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Film

Je te mangerais' Psychotic Lesbian, et al

Posted by Andrés / September 1, 2009

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MWFF'09 Film Report #2 If you managed to catch French director Sophie Laloy's Je te mangerais (You Will Be Mine), I'd love to hear your impressions. While it managed to be one of the most intriguing films in the last few days of the festival, it also struck a sour chord with me - ironic because its protagonist is an aspiring classical pianist, and the music itself was wonderful. What bothered me was its propagation of the antiquated archetype of the psychotic lesbian.

Marie, in order to avoid the two hour trek into Paris for her piano classes, moves in with a friend of the family: Emma. It is soon all too clear that tall, lanky and quiet Emma is infatuated with Marie's presence, jealous of the time she spends with her friends, and soon demands a strict curfew. The obsession turns sexual and there are many instances in which Emma's passions translate into violence. Marie, who is cute and naive, seems unable to fight back and reluctantly gives in to these passionate outbursts.

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On a visceral level, Laloy's film is devoid of any formal elements we would expect from a thriller - there's no menacing shadows, or jump-out-of-your-seat frightful moments; but Emma is a kind of black widow. Her slow movements seem calculated and calm, but she could strike out quickly at any moment. In many ways she reminded me of Murnau's Nosferatu; an image aided by her apparent love for organ music. Emma is abusive, jealous, possessive, controlling, obsessive and positively inhuman. She is a reincarnation of Mrs. Danvers in Rebecca (dir. Alfred Hitchcock, 1940), a popular figure of the traditional lesbian archetype of films of old. While the existence of abusive lesbians, like abusive heteros, is not disputed, there is no attempt to understand Emma's character. Unlike another recent film dealing with domestic abuse, contemporary cinema has been more liberal in trying to explain (if not excuse) the actions of the abuser. Why is this not the case for Emma? Why must she retain all the detrimental elements of the psychotic lesbian without the benefits of the recent movements to find the humanity in even the most depraved humans? And here I thought we went through all this with Sharon Stone's character in Basic Instinct.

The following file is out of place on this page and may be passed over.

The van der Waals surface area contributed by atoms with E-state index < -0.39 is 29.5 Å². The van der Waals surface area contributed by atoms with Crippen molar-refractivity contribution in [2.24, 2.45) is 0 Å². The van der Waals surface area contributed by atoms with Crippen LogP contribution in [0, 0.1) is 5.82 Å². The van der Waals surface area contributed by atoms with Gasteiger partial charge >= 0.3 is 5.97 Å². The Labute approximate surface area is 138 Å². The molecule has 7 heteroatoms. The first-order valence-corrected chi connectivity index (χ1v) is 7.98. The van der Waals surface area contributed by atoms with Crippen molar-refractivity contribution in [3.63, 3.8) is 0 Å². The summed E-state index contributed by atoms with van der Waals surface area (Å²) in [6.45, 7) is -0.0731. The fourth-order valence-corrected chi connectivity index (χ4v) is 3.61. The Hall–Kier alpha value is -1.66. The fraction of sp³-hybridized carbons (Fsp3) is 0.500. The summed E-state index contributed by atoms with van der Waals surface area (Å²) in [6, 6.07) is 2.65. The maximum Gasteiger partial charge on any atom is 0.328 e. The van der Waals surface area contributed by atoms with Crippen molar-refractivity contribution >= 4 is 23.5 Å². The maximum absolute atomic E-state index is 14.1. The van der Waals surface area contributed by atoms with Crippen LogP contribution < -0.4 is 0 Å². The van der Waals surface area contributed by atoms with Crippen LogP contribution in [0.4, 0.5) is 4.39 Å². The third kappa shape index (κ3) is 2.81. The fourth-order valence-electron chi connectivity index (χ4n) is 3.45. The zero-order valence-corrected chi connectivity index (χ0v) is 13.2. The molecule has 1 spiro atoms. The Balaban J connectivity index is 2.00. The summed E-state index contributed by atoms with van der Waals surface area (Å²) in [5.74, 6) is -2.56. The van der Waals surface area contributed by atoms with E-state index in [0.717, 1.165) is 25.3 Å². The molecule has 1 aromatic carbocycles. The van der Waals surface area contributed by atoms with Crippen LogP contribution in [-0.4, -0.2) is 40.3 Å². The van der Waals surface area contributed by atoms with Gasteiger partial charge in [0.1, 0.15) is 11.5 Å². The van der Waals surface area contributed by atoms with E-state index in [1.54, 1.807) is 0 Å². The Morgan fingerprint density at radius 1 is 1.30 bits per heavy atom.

Briefly, the other films: What You Don't See (dir. Wolfgang Fischer, Germany) was a dud about a teenage kid who (I clearly saw) had Freudian issues with his mother and befriends two imagined friends who help him break out of his shell. Be Sure to Share is the latest film by Japanese director Sion Sono (Love Exposure) and was a big change from the twisted films he's known for. In this one, a son plans a fishing trip for his father's release from hospital; the message is that we should share our feelings with one another before it is too late. It's a bittersweet film that was a decent watch, but suffered from pretty awkward dialogue.

A Room and a Half (dir. Andrey Khrzhanovsky, Russia) is an experimental pseudo-biography of real poet Joseph Brodsky. While basically telling his life story from birth to death, there are some excellent animated sequences born from the narrator's imagination: of note one depicting the change in Russian life before and after the revolution. Lastly, The Childhood of Icarus (dir. Alexandre Iordachescu, France/Romania/Switzerland) is notable for being the last starring Guillaume Depardieu. Gerard's son passed away last year due to complications with pneumonia while he was on set filming this movie. There is a promising start, some great acting by Guillaume (whose real life story parallels the film) and an intriguing science fiction story about eternal life: but it all sort of falls apart half way through and soon becomes a film about nothing.

You can watch The Childhood of Icarus at the Cinema Quartier Latin on September 2nd at 3:10pm, and September 3rd at 5:20pm.

Other Cities: Toronto